A federal judge sided with South Carolina students who argued that the widely drafted state laws against “disorderly conduct” and “disruptive schools” allowed police to arrest and cite individuals. students for routine misconduct.
The subjective and inconsistent application of these two laws has led to higher discipline rates for black students for issues such as “loud and noisy behavior,” which school rules generally classify as low-level offenses. District Judge Margaret B. Seymour said Friday.
His order addressed themes underlying the ongoing national debates over disproportionately high rates of discipline for students of color and students with disabilities, school policing, and the drafting of state school laws and policies that guarantee the equity.
Across the country, student activists have pushed schools to narrow bans on things like “defiance” to ensure they are enforced consistently and fairly. And other states have looked at how laws that prohibit things like disruptive behavior in public places can be misused in school hallways.
To be fair, policies must be interpreted in a clear and transparent manner by school employees, law enforcement and students, racial justice advocates said.
“These laws allow police officers to turn even the most minor offense into a criminal offense,” said Peggy Nicholson, the supervising lawyer at Duke University’s Children’s Law Clinic, who opposed the use of the law. on North Carolina’s disorderly conduct in schools.
“Obtain some pressure in the courts on limiting the use of [broad state laws] is really encouraging, ”she said. “Ideally, legislatures are already paying attention and are starting to take action before the courts get involved. “
Judge Seymour ordered South Carolina not to enforce the disorderly behavior law against students in K-12 schools. And she ordered the state not to keep records of students who had been cited for “disrupting schools.” Since the case began, South Carolina lawmakers have amended this law so that it does not apply to current students. But those who had previously been arrested or cited for disruptive crimes in schools argued that the situations had affected their educational and life trajectories.
Judge Seymour rendered his ruling after a law enforcement officer testified that two school resource officers may come to different conclusions about student behavior which constituted a disorderly conduct offense that could be subject to suspicion. ‘an arrest.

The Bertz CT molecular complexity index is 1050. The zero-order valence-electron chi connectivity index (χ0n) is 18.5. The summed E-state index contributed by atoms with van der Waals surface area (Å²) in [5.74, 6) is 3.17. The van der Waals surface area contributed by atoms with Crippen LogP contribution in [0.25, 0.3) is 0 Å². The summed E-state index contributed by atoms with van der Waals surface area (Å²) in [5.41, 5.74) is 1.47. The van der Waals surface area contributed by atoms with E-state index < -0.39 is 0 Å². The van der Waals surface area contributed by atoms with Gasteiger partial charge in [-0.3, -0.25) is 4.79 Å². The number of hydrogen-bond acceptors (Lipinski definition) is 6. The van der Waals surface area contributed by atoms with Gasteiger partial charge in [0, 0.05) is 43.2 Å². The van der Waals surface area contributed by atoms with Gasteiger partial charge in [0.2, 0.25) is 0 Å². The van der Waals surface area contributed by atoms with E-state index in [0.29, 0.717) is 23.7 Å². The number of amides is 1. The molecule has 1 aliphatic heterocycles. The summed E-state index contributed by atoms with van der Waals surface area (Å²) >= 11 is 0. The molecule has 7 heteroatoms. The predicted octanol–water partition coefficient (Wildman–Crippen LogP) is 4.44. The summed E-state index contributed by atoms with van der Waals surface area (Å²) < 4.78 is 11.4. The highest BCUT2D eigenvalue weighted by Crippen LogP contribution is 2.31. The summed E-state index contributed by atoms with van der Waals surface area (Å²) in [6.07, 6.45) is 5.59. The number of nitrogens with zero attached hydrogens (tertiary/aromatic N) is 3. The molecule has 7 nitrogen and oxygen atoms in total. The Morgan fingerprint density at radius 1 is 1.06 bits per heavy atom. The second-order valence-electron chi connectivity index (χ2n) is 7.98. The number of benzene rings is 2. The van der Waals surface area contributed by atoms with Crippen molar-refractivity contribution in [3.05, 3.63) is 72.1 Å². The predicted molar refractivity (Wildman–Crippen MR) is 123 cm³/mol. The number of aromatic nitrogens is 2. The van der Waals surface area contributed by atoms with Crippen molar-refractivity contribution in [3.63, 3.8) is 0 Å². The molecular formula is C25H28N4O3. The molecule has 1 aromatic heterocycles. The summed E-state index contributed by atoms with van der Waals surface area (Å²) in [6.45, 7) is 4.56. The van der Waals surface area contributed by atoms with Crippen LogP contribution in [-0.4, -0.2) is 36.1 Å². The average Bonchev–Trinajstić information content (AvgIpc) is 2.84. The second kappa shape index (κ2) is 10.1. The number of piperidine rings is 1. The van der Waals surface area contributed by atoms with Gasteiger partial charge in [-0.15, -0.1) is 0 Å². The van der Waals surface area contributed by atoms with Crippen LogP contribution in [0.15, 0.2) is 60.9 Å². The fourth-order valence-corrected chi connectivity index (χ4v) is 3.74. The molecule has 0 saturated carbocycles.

“The fact that schools statewide are classifying as minor the same behavior that an officer might charge as criminal highlights the lack of notice that the law provides for prohibited behavior,” she wrote. “The overlap also highlights the potential for arbitrary application when the decision to charge a student is left to the discretion of an individual officer.”
“I was the only one to speak, to protest against the situation”
The case was first brought by Niya Kenny, a student from South Carolina who was arrested under the state’s broad “disturbing schools” law in 2015 after recording the violent arrest of her classmate during a math class at Spring Valley High School in Richland County, South Carolina.
A school sheriff’s deputy dragged her classmate from his office after he was called to class when she refused to hand over her cell phone to a teacher, and Kenny told her in a voice strong to stop. Video of the incident on the students’ cellphones quickly spread online, sparking a conversation about overly punitive school discipline.
“I was the only one really talking about the situation, the only one,” Kenny told Education Week in an interview in 2017.. “Two other adult men were in the classroom and I was the only one protesting the situation. “
Kenny was dismissed as a plaintiff after the court determined the state law change had satisfied his demands. But other students who had been arrested for disorderly conduct continued with the case. These include an African-American high school student who was quoted after classmates claimed on social media that he threatened to “shoot the school”, which he denied. A black complainant with an intellectual disability has been accused of disturbing schools after a classmate punched her in the hallway of her school. A white student with a mood disorder was arrested after verbally confronting classmates who bullied her and made fun of her weight.